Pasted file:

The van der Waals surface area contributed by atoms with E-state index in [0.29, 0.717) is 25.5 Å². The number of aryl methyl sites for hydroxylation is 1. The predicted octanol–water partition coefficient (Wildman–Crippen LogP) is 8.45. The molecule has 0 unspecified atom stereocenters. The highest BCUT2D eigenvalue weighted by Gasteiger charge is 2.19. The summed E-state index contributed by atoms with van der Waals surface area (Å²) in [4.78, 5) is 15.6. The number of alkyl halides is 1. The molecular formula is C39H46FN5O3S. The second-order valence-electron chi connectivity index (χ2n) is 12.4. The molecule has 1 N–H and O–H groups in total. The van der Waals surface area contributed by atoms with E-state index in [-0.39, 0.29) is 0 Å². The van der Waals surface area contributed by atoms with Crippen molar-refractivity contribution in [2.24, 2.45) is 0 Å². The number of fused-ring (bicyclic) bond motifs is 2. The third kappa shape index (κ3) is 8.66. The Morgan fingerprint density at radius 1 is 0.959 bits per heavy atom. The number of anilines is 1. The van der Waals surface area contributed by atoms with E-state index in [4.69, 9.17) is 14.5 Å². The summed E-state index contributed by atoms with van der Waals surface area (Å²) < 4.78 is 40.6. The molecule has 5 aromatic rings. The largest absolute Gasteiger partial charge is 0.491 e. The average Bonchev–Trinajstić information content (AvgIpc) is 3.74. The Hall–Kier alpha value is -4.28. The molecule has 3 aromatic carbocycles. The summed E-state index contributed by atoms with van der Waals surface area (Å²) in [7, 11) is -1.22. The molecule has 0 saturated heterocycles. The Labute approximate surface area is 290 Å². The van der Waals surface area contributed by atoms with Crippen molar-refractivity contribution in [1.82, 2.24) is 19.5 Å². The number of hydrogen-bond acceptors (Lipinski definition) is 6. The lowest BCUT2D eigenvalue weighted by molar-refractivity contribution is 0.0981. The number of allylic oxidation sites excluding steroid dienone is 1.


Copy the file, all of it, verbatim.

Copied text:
The van der Waals surface area contributed by atoms with E-state index in [0.29, 0.717) is 25.5 Å². The number of aryl methyl sites for hydroxylation is 1. The predicted octanol–water partition coefficient (Wildman–Crippen LogP) is 8.45. The molecule has 0 unspecified atom stereocenters. The highest BCUT2D eigenvalue weighted by Gasteiger charge is 2.19. The summed E-state index contributed by atoms with van der Waals surface area (Å²) in [4.78, 5) is 15.6. The number of alkyl halides is 1. The molecular formula is C39H46FN5O3S. The second-order valence-electron chi connectivity index (χ2n) is 12.4. The molecule has 1 N–H and O–H groups in total. The van der Waals surface area contributed by atoms with E-state index in [-0.39, 0.29) is 0 Å². The van der Waals surface area contributed by atoms with Crippen molar-refractivity contribution in [2.24, 2.45) is 0 Å². The number of fused-ring (bicyclic) bond motifs is 2. The third kappa shape index (κ3) is 8.66. The Morgan fingerprint density at radius 1 is 0.959 bits per heavy atom. The number of anilines is 1. The van der Waals surface area contributed by atoms with E-state index in [4.69, 9.17) is 14.5 Å². The summed E-state index contributed by atoms with van der Waals surface area (Å²) < 4.78 is 40.6. The molecule has 5 aromatic rings. The largest absolute Gasteiger partial charge is 0.491 e. The average Bonchev–Trinajstić information content (AvgIpc) is 3.74. The Hall–Kier alpha value is -4.28. The molecule has 3 aromatic carbocycles. The summed E-state index contributed by atoms with van der Waals surface area (Å²) in [7, 11) is -1.22. The molecule has 0 saturated heterocycles. The Labute approximate surface area is 290 Å². The van der Waals surface area contributed by atoms with Crippen molar-refractivity contribution in [1.82, 2.24) is 19.5 Å². The number of hydrogen-bond acceptors (Lipinski definition) is 6. The lowest BCUT2D eigenvalue weighted by molar-refractivity contribution is 0.0981. The number of allylic oxidation sites excluding steroid dienone is 1.